In this activity students calculate side lengths and angle measures of triangles on the coordinate plane. In the process they demonstrate the two triangles are congruent. During the synthesis they discuss the minimum requirements for a proof of triangle congruence, since calculating *all* side lengths and angle measures goes above and beyond what is necessary. Finally, students specify a sequence of rigid transformations taking one triangle to the other.

### Launch

Tell students they can either leave answers as exact values or round sides to the nearest tenth and angles to the nearest degree.

*Writing, Listening, Conversing: MLR1 Stronger and Clearer Each Time.*Use this routine to help students improve their written responses for the last question. Give students time to meet with 2–3 partners to share and receive feedback on their responses. Display feedback prompts that will help students strengthen their ideas and clarify their language. For example, “What is the angle and center of rotation?”, and “What is the directed line segment of the translation?” Invite students to go back and revise or refine their written responses based on the feedback from peers. This will help students explain the sequence of transformations that takes triangle \(ABC\) to triangle \(DEF\).

*Design Principle(s): Optimize output (for explanation); Cultivate conversation*

### Student Facing

- Calculate the length of each side in triangles \(ABC\) and \(DEF\).
- Calculate the measure of each angle in triangles \(ABC\) and \(DEF\).
- The triangles are congruent. How do you know this is true?
- Because the triangles are congruent, there must be a sequence of rigid motions that takes one to the other. Find a sequence of rigid motions that takes triangle \(ABC\) to triangle \(DEF\).

### Student Response

For access, consult one of our IM Certified Partners.

### Student Facing

#### Are you ready for more?

What single transformation would take triangle \(ABC\) to triangle \(DEF\)?

### Student Response

For access, consult one of our IM Certified Partners.

### Anticipated Misconceptions

If students are stuck on finding the measures of the angles, suggest they look at their reference chart for concepts from a prior unit that can help.

### Activity Synthesis

Invite a student to share their solution for calculating the measure of angle \(A\). Ask the class why they can use trigonometric ratios to find angle measures. (Triangle \(ABC\) is a right triangle.)

Now ask the students if they need to show that every pair of sides and every pair of angles is congruent to prove the triangles are congruent. (No.) Invite them to share strategies that can prove congruence with fewer pieces of information. (Theorems such as the Side-Angle-Side Triangle Congruence Theorem work. It is also possible to prove triangles congruent by finding a sequence of rigid motions that carry one triangle to the other.)

## Lesson Synthesis

### Lesson Synthesis

Arrange students in groups of 2. Display triangle \(END\) shown here. Instruct students to work with their partners to find a set of coordinates that forms a triangle congruent to \(END\). Then the students should write a proof showing the triangles are congruent.

Sample responses:

- We found the coordinates \(E'(\text-3,1), N'(3,\text-2),\) and \(D'(3,\text-5)\). Translate triangle \(END\) by the directed line segment from \((\text-2,4)\) to \((\text-3,1)\). Each vertex of triangle \(END\) will coincide with the corresponding vertices of triangle \(E'N'D'\), so the triangles are congruent.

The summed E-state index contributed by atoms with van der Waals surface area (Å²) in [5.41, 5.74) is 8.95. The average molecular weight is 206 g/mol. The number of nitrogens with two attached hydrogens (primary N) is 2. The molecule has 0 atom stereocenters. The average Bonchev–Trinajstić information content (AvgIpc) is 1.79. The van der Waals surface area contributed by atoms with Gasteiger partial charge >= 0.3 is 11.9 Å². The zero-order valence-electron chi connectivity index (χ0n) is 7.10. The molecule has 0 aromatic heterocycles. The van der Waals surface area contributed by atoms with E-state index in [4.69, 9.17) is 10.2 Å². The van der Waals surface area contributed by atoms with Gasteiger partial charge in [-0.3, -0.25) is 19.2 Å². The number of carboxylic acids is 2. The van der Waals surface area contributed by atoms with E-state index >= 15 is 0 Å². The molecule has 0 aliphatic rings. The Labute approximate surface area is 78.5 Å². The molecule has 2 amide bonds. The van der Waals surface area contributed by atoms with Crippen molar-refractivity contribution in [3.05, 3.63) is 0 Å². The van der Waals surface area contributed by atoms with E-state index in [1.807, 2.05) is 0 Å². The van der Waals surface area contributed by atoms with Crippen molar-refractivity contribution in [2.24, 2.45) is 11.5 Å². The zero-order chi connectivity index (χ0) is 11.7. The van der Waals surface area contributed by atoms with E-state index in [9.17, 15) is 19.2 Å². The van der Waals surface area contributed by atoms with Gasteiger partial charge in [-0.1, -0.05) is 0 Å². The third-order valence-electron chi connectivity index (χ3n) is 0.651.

- We found the coordinates \(E'(2,4), N'(\text-4,1),\) and \(D'(\text-4,\text-2)\). Then we calculated the lengths of the segments. The lengths of \(EN\) and \(E'N'\) are each \(\sqrt{45}\) units. The lengths of \(DE\) and \(D'E'\) are each \(\sqrt{72}\) units. The lengths of \(ND\) and \(N'D'\) are each 3 units. So, the triangles are congruent by the Side-Side-Side Triangle Congruence Theorem.

Invite a few pairs to present their triangles and proofs. If possible, select at least 1 pair who wrote a transformation proof and at least 1 pair who wrote a proof using calculations of side length or angle measure.

## 1.4: Cool-down - A Transformed Triangle (5 minutes)

### Cool-Down

For access, consult one of our IM Certified Partners.

## Student Lesson Summary

### Student Facing

The triangles shown here look like they might be congruent. Since we know the coordinates of all the vertices, we can compare lengths using the Pythagorean Theorem. The length of segment \(AB\) is \(\sqrt{13}\) units because the segment is the hypotenuse of a right triangle with vertical side length 3 units and horizontal side length 2 units. The length of segment \(DE\) is \(\sqrt{13}\) units as well, because this segment is also the hypotenuse of a right triangle with leg lengths 3 and 2 units.

The other sides of the triangles are congruent as well: The lengths of segments \(BC\) and \(FE\) are 1 unit each, and the lengths of segments \(AC\) and \(DF\) are each \(\sqrt{10}\) units, because they are both hypotenuses of right triangles with leg lengths 1 and 3 units. So triangle \(ABC\) is congruent to triangle \(DEF\) by the Side-Side-Side Triangle Congruence Theorem.

Since triangle \(ABC\) is congruent to triangle \(DEF\), there is a sequence of rigid motions that takes triangle \(ABC\) to triangle \(DEF\). Here is one possible sequence: First, reflect triangle \(ABC\) across the \(y\)-axis. Then, translate the image by the directed line segment from \((\text-1,1)\) to \((\text-3,1)\).